Hipstercrite says

Happy three-year anniversary, Austin!

Happy three-year anniversary, Austin!

Austin Photo Set: News_Lauren Modery_happy 3 years austin_October 2011
The author at ACL

Last week I celebrated my third year in Austin.

Well, actually, it kind of came and went without me even noticing. You see, Austin has become home. I no longer view it as this animate object that swept me up into it's arms and saved me—I just simply live in it now. I'm an Austinite. I have a 512 phone number and I wear pearl snap shirts.

I used to romanticize a lot about Austin. Hell, I even drunk dialed her frequently. She was this near-mythical land to me, where hopes and dreams came true. "The Land of Enchantment," I thought (but some state already took that title).  I moved to Austin and my hopes and dreams did come true—and now I simply live them.

I kind of miss those days of nostalgia. The honeymoon period hasn't really worn off, but I don't go out into the city as often as I used to. Austin is growing and becoming more popular and I'm getting older—I don't like dealing with crowds or traffic or parking. Three years doesn't sound like a lot of time but, even being a relative newbie, I've seen a lot of changes in this city, too.

These past three years have felt like a lifetime. I had my second coming of age here and I feel like some internal acknowledgement of that time should be made.

So, I guess it all started with David Byrne? It always does, really.

After leaving my career in Hollywood, I spent some time wandering L.A. trying to get myself mentally prepared for my big escape. I had no plan in mind other than driving to Austin, Texas, so getting myself to commit to the decision to leave was difficult and scary. Getting myself to commit to anything at 25 was difficult.

I tried to leave once but didn't get very far. I made it as far as the end of the street before I had to pull over and tend to my panic attack. While doing my best "Rainman" impression in the driver's seat, I quickly came to the conclusion that now wasn't the right time to leave. A few months went by in LA and I read that my favorite musician, artist and thinker, David Byrne, would be playing the first day of ACL. I never missed an opportunity to see him and what better way to introduce myself to my new home than through David Byrne serenading "This Must be the Place" to me?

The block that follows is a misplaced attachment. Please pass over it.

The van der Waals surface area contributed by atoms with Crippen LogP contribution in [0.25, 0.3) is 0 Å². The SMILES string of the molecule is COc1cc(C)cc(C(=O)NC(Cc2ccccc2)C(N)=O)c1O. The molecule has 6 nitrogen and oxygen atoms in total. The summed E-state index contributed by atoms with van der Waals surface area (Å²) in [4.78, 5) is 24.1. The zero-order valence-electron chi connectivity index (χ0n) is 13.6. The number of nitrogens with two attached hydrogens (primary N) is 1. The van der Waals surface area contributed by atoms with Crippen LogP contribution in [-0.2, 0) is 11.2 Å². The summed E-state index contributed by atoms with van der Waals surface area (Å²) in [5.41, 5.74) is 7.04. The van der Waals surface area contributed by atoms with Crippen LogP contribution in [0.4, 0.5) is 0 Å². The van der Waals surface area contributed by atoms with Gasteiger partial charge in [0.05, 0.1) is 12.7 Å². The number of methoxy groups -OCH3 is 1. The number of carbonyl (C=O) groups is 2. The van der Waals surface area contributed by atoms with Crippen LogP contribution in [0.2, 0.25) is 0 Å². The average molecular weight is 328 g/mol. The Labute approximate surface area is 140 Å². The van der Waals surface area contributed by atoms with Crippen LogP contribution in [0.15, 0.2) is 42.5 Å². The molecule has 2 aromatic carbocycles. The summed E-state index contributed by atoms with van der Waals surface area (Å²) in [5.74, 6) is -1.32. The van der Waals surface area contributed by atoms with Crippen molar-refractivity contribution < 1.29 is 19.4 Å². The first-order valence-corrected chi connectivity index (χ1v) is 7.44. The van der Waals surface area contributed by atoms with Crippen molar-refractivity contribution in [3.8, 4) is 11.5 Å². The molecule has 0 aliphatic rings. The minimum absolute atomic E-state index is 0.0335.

So I drove into town on the exact day that Byrne would play. I paid $10 to park at the Long Center (because I didn't know any better) and drove to the top of the parking garage. I took a moment to assess the skyline, my surroundings, my new home. I walked into Zilker Park, watched my idol play, walked out, and set out to start my life in Austin.

This year at ACL I didn't park my car at the Long Center: I biked like an Austinite. As I trudged through the park, I never took the opportunity to think about all that I've accomplished since moving here, the full circleness of it all. I came here to start my journey and I've never looked back.

I found my love in Austin. A man I thought only existed in my head, the fictional love interest to my semi-autobiographical, slightly solitary female protagonist. One day he just appeared. I wrote a movie here in Austin, something I went to school for and moved to L.A. for and never accomplished until now. I became a freelance writer here. A goal I set out to achieve and I did! I still can't believe that at some point in my 20's I actually knew what I wanted to do with my life and started to make tiny achievements towards that goal.

And that's not to say that at a few small points I haven't been disillusioned with the city. Most notably the time a gentleman dumped me because he missed the scenester scene. He missed late nights at the Beauty Bar and gettin' sweaty to DJ music. I was hurt and I was angry. I started to think that all my peers wanted to do was get wasted and party their lives away. When certain friends wanted to hang out, it was all centered around drinking. I hid out, retreated from it all. I became a curmudgeon towards the city until I understood—Austin really is what you make it, not what other people make it. Living in Austin has also come with a price. My family is in NY and CA, two places that aren't in driving distance of Austin. I miss them and I feel guilty being so far away.

I also know that I may not live in Austin forever, though I would be ok with that. "Forever" is such a scary word, isn't it? To say anything is forever seems so permanent. However, I'm not going to worry about that right now. Right now I'm going to put on David Byrne, pick up some migas on my bike, and have a nice little anniversary meal with Austin.